“We are excited to expand to even more neighborhoods and introduce new pricing options that will be intuitive and budget-friendly for Portland residents and visitors alike,” said BIKETOWN General Manager Dorothy Mitchell. “These changes will make it even easier for people in Portland to enjoy the convenience and fun of bike share this summer.”

Starting June 1, BIKETOWN memberships will cost just $99 upfront for a full year of unlimited rides. A new pay-as-you-go plan will cost a one-time $5 sign-up fee and only $0.08 for each min after that. BIKETOWN is also introducing a new month-to-month plan of $19 each month for people who want to use BIKETOWN regularly without commiting to an annual membership.

These pricing changes come as the BIKETOWN service area’s eastern border expands to serve east side Portland neighborhoods along the 50s Bikeway including Grant Park, Creston-Kenilworth, Laurelhurst, Beaumont-Wilshire, Cully, and Hollywood -- an area in which residents had been particularly calling for service.

The Community Cycling Center, which supports the Cully active transportation group Andando en Bicicletas en Cully (ABC), was “overjoyed” for the expansion. “Adding the option of bike share near the Hacienda CDC community addresses barriers the ABC group has long identified, including start-up costs, storage, and maintenance,” said Jonnie Ling, Director of Programs and Enterprise at the Community Cycling Center.

Following a successful May pilot, BIKETOWN members on an annual plan will be allowed to lock a bike to any public bike rack in the entire service area for free. Additionally, approximately 22 city bike corrals in the expansion area will be designated as “Community Corrals,” which function like BIKETOWN stations as free places to lock up for pay-as-you-go and monthly riders.

New to the Pay as You Go plan is the option to check out up to four bikes on one account. Current BIKETOWN members will receive an email on June 1 with instructions for how they can upgrade their plan.

BIKETOWN previously cost $144 for an annual membership or $2.50 for a single ride with an additional $0.10/min for all rides over 90 minutes. All single ride members will automatically convert to members of the Pay as You Go plan (with the sign-up fee waived), while annual and group members can choose to stay on their existing plans. BIKETOWN for All members will continue to pay just $3/month and incur no additional fees.

Launching in July 2016, orange BIKETOWN bikes are now a key part of bicycling culture in Portland, the city with the highest bike commute rate among major U.S. cities. Over the last two years, BIKETOWN riders have logged over 617,000 trips and 1,250,000 miles. Survey data shows that 25% of trips are replacing auto trips among local residents, helping to reduce Portland’s congestion and carbon emissions.

 


ABOUT BIKETOWN:

BIKETOWN is Portland’s bike share system with 1,000 bikes available in every quadrant of the city. BIKETOWN is a partnership between the City of Portland’s Bureau of Transportation and Nike, the program’s founding and title partner. BIKETOWN is operated by Motivate. It uses innovative new “smart bikes” which make it easy to find, rent and park a BIKETOWN bike. BIKETOWN is designed to be affordable and accessible, encouraging even more Portlanders to ride and allowing visitors to experience the city by bike. Portland joins other Motivate operated US cities, including New York, Chicago, Washington DC, Boston and the Bay Area that have popular, safe and successful bike share systems. biketownpdx.com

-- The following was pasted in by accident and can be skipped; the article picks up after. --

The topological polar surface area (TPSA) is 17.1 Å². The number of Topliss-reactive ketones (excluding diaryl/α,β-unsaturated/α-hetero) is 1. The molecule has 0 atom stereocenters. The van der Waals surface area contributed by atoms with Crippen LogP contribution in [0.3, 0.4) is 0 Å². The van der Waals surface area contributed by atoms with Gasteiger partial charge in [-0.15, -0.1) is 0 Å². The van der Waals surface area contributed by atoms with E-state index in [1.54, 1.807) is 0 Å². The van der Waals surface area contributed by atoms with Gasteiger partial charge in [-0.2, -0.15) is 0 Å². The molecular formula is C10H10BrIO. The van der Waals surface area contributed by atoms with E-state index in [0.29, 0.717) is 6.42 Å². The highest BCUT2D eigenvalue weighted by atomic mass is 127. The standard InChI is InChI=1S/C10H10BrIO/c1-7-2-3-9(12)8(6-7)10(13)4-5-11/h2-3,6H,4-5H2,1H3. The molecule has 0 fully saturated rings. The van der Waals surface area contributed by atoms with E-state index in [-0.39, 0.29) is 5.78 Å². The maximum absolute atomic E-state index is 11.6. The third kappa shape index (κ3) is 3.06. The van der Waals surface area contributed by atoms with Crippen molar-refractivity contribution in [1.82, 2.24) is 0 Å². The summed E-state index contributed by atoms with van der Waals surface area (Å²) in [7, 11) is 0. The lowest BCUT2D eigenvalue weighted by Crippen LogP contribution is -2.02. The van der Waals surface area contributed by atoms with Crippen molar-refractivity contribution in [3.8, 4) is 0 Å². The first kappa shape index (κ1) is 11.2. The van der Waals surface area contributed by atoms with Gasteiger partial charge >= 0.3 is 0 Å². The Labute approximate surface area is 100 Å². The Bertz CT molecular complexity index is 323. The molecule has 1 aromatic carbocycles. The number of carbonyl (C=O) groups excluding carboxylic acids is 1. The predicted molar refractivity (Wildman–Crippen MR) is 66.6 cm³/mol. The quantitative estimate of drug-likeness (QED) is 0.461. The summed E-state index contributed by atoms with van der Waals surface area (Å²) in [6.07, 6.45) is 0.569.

ABOUT PBOT:

The Portland Bureau of Transportation (PBOT) is the steward of the City’s transportation system, and a community partner in shaping a livable city. We plan, build, manage and maintain an effective and safe transportation system that provides access and mobility. Learn more at www.portlandoregon.gov/transportation.

ABOUT NIKE:

Nike believes in the power of sport and physical activity to help strengthen communities. As a longtime partner with the City of Portland, BIKETOWN highlights the company’s commitment to make Portland even more active, vibrant and innovative. As part of this collaboration, Nike designed the innovative visual identity for the program’s standard bike which is the highly identifiable orange that is synonymous with the brand. In addition, Nike oversees the design and branding of the system’s logo, stations and physical presence, as well as a select number of limited edition bike wrap designs, including: the Nike Air Max 95, Nike Air Trainer 1 and Nike Air Safari, BETRUE and five neighborhood designs resulting from the BIKETOWN Design Challenge.

ABOUT MOTIVATE:

Motivate is the largest bike share operator in North America, with systems in the densest urban centers including New York (Citi Bike), Chicago (Divvy), Boston (Hubway), Washington D.C (Capital Bikeshare) and the Bay Area (Ford GoBike). Motivate works alongside cities to provide efficient, equitable and safe systems using a full range of bike share solutions and best-in-class operations. As a vertically integrated company, Motivate is leading the design and deployment of the next generation of bike share technology. The company is led by a group of urban visionaries, creative leaders and technology innovators, revolutionizing the landscape and sustainability of cities and urban transit. Learn more at www.motivateco.com.